PROVIDENCE -- Governor Gina M. Raimondo’s administration spent $34 million to build and equip field hospitals in response to the coronavirus pandemic without providing a dime for minority contractors, a situation that Latino and Black leaders called “inconceivable,” “disappointing,” and “unacceptable.”
State law requires that minority business enterprises must receive at least 10 percent of the dollar value of state purchases and construction projects. But because of the urgency of the public health crisis, the administration waived that requirement in order to award contracts quickly.
However, state Senator Sandra Cano, a Pawtucket Democrat, said there are hundreds of minority businesses on the state’s master list of vendors.
“It is inconceivable that not even one was worthy of consideration,” Cano said. “For me, it was unacceptable.”
It’s especially disappointing, she said, because the outbreak has had a disproportionate impact on Latino and Black Rhode Islanders.
Latinos make up 16 percent of the state population but 45 percent of COVID-19 cases, while Blacks/African-Americans make up 6 percent of the state but 13 percent of the cases, according to the latest state Department of Health data. Those figures exclude cases where demographic information is unknown.
To prepare for an expected surge in COVID-19 cases, Rhode Island transformed three locations around the state into field hospitals -- a former Citizens Bank building in Cranston, a former Lowe’s store in North Kingstown, and the Rhode Island Convention Center in Providence.
“The urgent need to set up these hospitals was unquestionable, and the skilled team assembled was able to set up these facilities in a matter of weeks,” Amanda Clarke, spokeswoman for the Department of Administration, said. “The administration had to move as quickly as possible to ensure we had the space and tools to protect Rhode Islanders.”
Clarke also said the federal government was pressuring states to develop the capacity to handle any future COVID-19 surges.
The state awarded the emergency contracts to Dimeo Construction Co. as the construction manager and to AECOM for hiring and overseeing the architectural and engineering firm New England Medical Design, she said. Other costs included rent, supplies, and security, with total costs estimated at $34 million, she said.
Dimeo and New England Medical Design are based in Rhode Island, and while AECOM is based in Los Angeles, it has a “significant office” in Rhode Island, Clarke said. Dimeo used four federally recognized women-owned businesses as subcontractors: Sitecon Corp., Shea Painting, SOS, and Frontline, she said.
Jhonny Leyva, president of the Black Contractors Association of Rhode Island, said he found it “very disappointing” that no minority contractors were hired to do any of the field hospital work.
It would be one thing, he said, if minority contractors bid for the work and lost out, but he said he knows of no minority contractors that were notified of the opportunity. He said the 10 percent requirement should be even higher since the state’s total minority population is more than double that percentage.
“Going forward, everything needs to be by the book,” Leyva said.
Oscar Mejias, CEO of the Rhode Island Hispanic Chamber of Commerce, said many Latino-owned businesses are struggling to survive amid the pandemic and the resulting economic shutdown.
“So this kind of decision is like a death sentence for them,” he said.
Many minority-owned businesses have experience with government contracts, and they would have been ready and able to move quickly to do the field hospital work, Mejia said.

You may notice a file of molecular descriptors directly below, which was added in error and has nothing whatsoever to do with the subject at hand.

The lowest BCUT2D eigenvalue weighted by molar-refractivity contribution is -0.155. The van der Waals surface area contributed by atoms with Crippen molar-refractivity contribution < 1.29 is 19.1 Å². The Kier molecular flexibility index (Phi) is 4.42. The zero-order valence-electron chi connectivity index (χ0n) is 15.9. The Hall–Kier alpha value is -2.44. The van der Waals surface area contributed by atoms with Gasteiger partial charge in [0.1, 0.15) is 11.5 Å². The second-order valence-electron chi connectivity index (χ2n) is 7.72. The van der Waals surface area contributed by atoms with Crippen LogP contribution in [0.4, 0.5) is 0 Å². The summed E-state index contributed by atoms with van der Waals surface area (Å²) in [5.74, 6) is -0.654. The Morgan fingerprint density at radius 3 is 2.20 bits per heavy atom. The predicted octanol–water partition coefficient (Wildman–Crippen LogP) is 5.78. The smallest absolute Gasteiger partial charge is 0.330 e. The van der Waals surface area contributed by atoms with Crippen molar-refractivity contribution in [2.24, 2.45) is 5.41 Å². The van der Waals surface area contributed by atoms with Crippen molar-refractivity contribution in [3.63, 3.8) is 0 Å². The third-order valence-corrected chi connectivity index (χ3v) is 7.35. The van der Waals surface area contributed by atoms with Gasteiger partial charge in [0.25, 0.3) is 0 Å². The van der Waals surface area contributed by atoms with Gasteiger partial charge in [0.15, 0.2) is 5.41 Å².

“Just because we are in an emergency is not an excuse,” he said.
The Latino population is facing an emergency of its own, he said, noting Latinos account for 45 percent of the state’s COVID-19 cases.
Going forward, he said he hopes the state will turn to minority contractors to help dismantle the field hospitals when the pandemic ends, and he hopes the state will make up for leaving out minority contractors for this project it by exceeding the 10 percent threshold for future projects.
Clarke said the Raimondo administration plans to follow standard procurement procedures, rather than emergency procedures, in maintaining and taking down the field hospitals. “We are in the process of returning to the normal course of business,” she said.
Cano raised the issue during a meeting of the Joint Legislative COVID-19 Emergency Spending Task Force late Tuesday afternoon, saying, “The fact that there were zero dollars awarded to minority business enterprises is concerning to me.” She asked what the administration plans to do moving forward.
Department of Administration Director Brett P. Smiley said, “We remain disappointed we weren’t able to include (minority business) participation in the construction, but nevertheless are committed to enforcing that provision on future work.”
In March, the state faced “very scary” projections about how quickly traditional hospitals might fill up with COVID-19 patients, he said. “Thankfully, the immediacy of that crisis has passed," he said, and the state won’t waive minority business requirements when, for example, the field hospitals are “demobilized.”
Representative Anastasia Williams, a Providence Democrat, called for the administration to stop waiving requirements and to ensure that minority-owned businesses benefit from further spending in response to the outbreak.
“You have failed — failed with a capital F-minus — when it came to the community of color during this COVID-19 pandemic,” she told Smiley.
Senate Finance Committee Chair William J. Conley Jr., an East Providence Democrat, suggested that the administration might increase the proportion of minority business participation in future pandemic-related projects "so that we get to the 10 percent total within those expenditures.”